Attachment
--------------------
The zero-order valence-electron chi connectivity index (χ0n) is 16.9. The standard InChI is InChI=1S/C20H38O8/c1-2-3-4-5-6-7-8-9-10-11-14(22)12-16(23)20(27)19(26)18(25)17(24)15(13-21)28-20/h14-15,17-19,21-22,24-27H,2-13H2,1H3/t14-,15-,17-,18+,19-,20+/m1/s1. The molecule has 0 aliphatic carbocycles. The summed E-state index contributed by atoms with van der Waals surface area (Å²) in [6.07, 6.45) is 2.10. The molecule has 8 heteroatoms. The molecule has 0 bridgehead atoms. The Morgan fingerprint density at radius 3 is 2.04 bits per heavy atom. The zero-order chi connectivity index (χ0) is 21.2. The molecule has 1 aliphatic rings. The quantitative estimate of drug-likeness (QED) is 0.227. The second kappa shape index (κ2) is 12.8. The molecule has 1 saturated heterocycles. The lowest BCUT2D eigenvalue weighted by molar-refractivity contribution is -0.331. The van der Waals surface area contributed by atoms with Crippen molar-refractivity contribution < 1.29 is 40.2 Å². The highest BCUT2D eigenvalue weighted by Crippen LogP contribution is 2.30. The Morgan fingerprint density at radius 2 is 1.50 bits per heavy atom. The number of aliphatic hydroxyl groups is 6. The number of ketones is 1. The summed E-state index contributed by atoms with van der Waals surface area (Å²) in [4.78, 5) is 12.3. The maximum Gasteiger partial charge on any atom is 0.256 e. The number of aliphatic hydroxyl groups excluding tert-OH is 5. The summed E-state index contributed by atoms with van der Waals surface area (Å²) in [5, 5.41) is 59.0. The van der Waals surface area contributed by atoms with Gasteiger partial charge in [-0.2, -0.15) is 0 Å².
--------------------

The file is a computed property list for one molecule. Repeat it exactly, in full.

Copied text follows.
The zero-order valence-electron chi connectivity index (χ0n) is 16.9. The standard InChI is InChI=1S/C20H38O8/c1-2-3-4-5-6-7-8-9-10-11-14(22)12-16(23)20(27)19(26)18(25)17(24)15(13-21)28-20/h14-15,17-19,21-22,24-27H,2-13H2,1H3/t14-,15-,17-,18+,19-,20+/m1/s1. The molecule has 0 aliphatic carbocycles. The summed E-state index contributed by atoms with van der Waals surface area (Å²) in [6.07, 6.45) is 2.10. The molecule has 8 heteroatoms. The molecule has 0 bridgehead atoms. The Morgan fingerprint density at radius 3 is 2.04 bits per heavy atom. The zero-order chi connectivity index (χ0) is 21.2. The molecule has 1 aliphatic rings. The quantitative estimate of drug-likeness (QED) is 0.227. The second kappa shape index (κ2) is 12.8. The molecule has 1 saturated heterocycles. The lowest BCUT2D eigenvalue weighted by molar-refractivity contribution is -0.331. The van der Waals surface area contributed by atoms with Crippen molar-refractivity contribution < 1.29 is 40.2 Å². The highest BCUT2D eigenvalue weighted by Crippen LogP contribution is 2.30. The Morgan fingerprint density at radius 2 is 1.50 bits per heavy atom. The number of aliphatic hydroxyl groups is 6. The number of ketones is 1. The summed E-state index contributed by atoms with van der Waals surface area (Å²) in [4.78, 5) is 12.3. The maximum Gasteiger partial charge on any atom is 0.256 e. The number of aliphatic hydroxyl groups excluding tert-OH is 5. The summed E-state index contributed by atoms with van der Waals surface area (Å²) in [5, 5.41) is 59.0. The van der Waals surface area contributed by atoms with Gasteiger partial charge in [-0.2, -0.15) is 0 Å².